Endpoints News

Keep reading Endpoints with a free subscription

Unlock this story instantly and join 154,000+ biopharma pros reading Endpoints daily — and it's free.

Vas Narasimhan, Novartis CEO (Thibault Camus/AP Images, Pool)

No­var­tis bol­sters Plu­vic­to's case in prostate can­cer with PhI­II re­sults

The prognosis is poor for metastatic castration-resistant prostate cancer (mCRPC) patients. Novartis wants to change that by making its recently approved Pluvicto available to patients earlier in their course of treatment.

The Swiss pharma giant unveiled Phase III results Monday suggesting that Pluvicto was able to halt disease progression in certain prostate cancer patients when administered after androgen-receptor pathway inhibitor (ARPI) therapy, but without prior taxane-based chemotherapy. The drug is currently approved for patients after they’ve received both ARPI and chemo.

Endpoints News

Keep reading Endpoints with a free subscription

Unlock this story instantly and join 154,000+ biopharma pros reading Endpoints daily — and it's free.

Nkarta CEO Paul Hastings at Endpoints' #BIO22 panel (J.T. MacMillan Photography for Endpoints News)

Nkar­ta un­der­scores safe­ty of CAR-NK, boasts ear­ly re­spons­es

The first generation of personalized CAR-T therapies made big waves in the treatment of lymphoma for their stunning efficacy. Nkarta is hoping its off-the-shelf natural killer cell approach will stand out on safety — while keeping some of those impressive numbers on responses.

In a new update from its Phase I dose escalation study, the South San Francisco-based biotech reported that seven out of 10 patients treated with the highest doses of its NK cell therapy, NKX019, achieved a complete response, translating to a complete response rate of 70%.

Pfiz­er-backed Me­di­ar Ther­a­peu­tics ropes in an­oth­er Big Phar­ma in­vestor

A biotech centered on treating fibrosis — born out of Mass General and Brigham and Women’s Hospital — has received a financial boost.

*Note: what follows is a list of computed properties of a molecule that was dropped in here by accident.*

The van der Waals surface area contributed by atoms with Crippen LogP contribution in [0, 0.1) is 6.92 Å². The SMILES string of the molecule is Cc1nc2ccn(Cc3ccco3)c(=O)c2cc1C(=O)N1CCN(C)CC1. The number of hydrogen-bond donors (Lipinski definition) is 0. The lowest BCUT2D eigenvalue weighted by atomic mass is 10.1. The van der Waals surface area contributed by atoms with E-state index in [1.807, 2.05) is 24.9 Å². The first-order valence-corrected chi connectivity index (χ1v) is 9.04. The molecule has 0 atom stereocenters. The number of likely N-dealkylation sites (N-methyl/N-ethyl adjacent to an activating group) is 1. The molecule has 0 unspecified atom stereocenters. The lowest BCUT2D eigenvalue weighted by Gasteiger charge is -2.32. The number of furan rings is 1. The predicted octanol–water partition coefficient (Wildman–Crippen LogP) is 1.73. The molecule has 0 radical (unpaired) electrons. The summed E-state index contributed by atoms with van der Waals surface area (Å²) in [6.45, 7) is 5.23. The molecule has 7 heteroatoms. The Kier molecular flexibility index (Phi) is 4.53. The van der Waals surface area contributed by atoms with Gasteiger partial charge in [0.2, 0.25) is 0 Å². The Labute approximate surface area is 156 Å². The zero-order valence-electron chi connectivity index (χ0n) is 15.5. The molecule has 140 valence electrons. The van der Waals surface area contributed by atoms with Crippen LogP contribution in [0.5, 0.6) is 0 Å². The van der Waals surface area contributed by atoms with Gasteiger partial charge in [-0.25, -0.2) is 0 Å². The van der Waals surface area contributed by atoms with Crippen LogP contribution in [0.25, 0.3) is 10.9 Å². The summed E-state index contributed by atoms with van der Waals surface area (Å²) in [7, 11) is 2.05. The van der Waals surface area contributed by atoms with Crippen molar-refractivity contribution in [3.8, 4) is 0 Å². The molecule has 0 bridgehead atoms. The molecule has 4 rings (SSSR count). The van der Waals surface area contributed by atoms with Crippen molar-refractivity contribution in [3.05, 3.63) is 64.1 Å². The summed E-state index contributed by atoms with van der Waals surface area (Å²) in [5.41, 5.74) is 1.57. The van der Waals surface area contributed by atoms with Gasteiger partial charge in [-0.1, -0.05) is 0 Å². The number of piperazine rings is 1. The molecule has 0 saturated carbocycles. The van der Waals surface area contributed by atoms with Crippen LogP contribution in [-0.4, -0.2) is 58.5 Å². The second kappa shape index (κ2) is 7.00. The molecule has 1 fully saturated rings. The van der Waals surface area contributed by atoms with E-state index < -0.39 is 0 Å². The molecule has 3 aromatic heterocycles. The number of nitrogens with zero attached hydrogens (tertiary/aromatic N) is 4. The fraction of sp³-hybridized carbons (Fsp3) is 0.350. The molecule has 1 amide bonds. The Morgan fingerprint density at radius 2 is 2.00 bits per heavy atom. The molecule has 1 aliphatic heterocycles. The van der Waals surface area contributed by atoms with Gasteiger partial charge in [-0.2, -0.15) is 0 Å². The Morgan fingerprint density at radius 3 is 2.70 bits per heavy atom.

According to an SEC filing, the company has raised $31,761,186 in its latest funding round, which includes 17 investors. The filing lists six names attached to the company, including Meredith Fisher, a partner at Mass General Brigham Ventures and Mediar’s acting CEO.

Sekar Kathiresan, Verve Therapeutics CEO

Verve re­veals let­ter from FDA that lays out con­di­tions to lift base edit­ing tri­al hold

We now know why Verve’s lead candidate was placed on hold last month by US regulators.

In an SEC filing, Verve laid out the FDA’s conditions for lifting the hold on its lead therapy, VERVE-101. That includes submitting preclinical data about potency differences in human versus non-human cells, risks of gene editing germline cells, and off-target analyses in non-hepatocyte cell types.

The FDA also wants clinical data from the ongoing Heart-1 trial, and to modify the trial protocol in the US to add additional contraceptive measures and increase the length of a staggering interval between the dosing of participants.

Rick Modi, Affinia Therapeutics CEO

Ver­tex-part­nered gene ther­a­py biotech Affinia scraps IPO plans

Affinia Therapeutics has ditched its plans to go public in a relatively closed-door market that has not favored Nasdaq debuts for the drug development industry most of this year. A pandemic surge in 2020 and 2021 opened the doors for many preclinical startups, which caught Affinia’s attention and gave the gene therapy biotech confidence in the beginning days of 2022 to send in its S-1.

But on Friday, Affinia threw in the S-1 towel and concluded now is not the time to step onto Wall Street. The biotech has put out few public announcements since the spring of this year. Endpoints News picked the startup as one of its 11 biotechs to watch last year.

Endpoints News

Keep reading Endpoints with a free subscription

Unlock this story instantly and join 154,000+ biopharma pros reading Endpoints daily — and it's free.

Af­ter M&A fell through, Ther­a­peu­tic­sMD sells hor­mone ther­a­py, con­tra­cep­tive ring for $140M cash plus roy­al­ties

TherapeuticsMD, a women’s health company whose one-time billion-dollar valuation seems a distant memory as its blockbuster aspirations petered out, is finally cashing out.

Australia’s Mayne Pharma is paying $140 million upfront to license essentially TherapeuticsMD’s whole portfolio, including two prescription drugs that treat conditions relating to menopause, a contraceptive vaginal ring as well as its prescription prenatal vitamin brands.

Endpoints News

Keep reading Endpoints with a free subscription

Unlock this story instantly and join 154,000+ biopharma pros reading Endpoints daily — and it's free.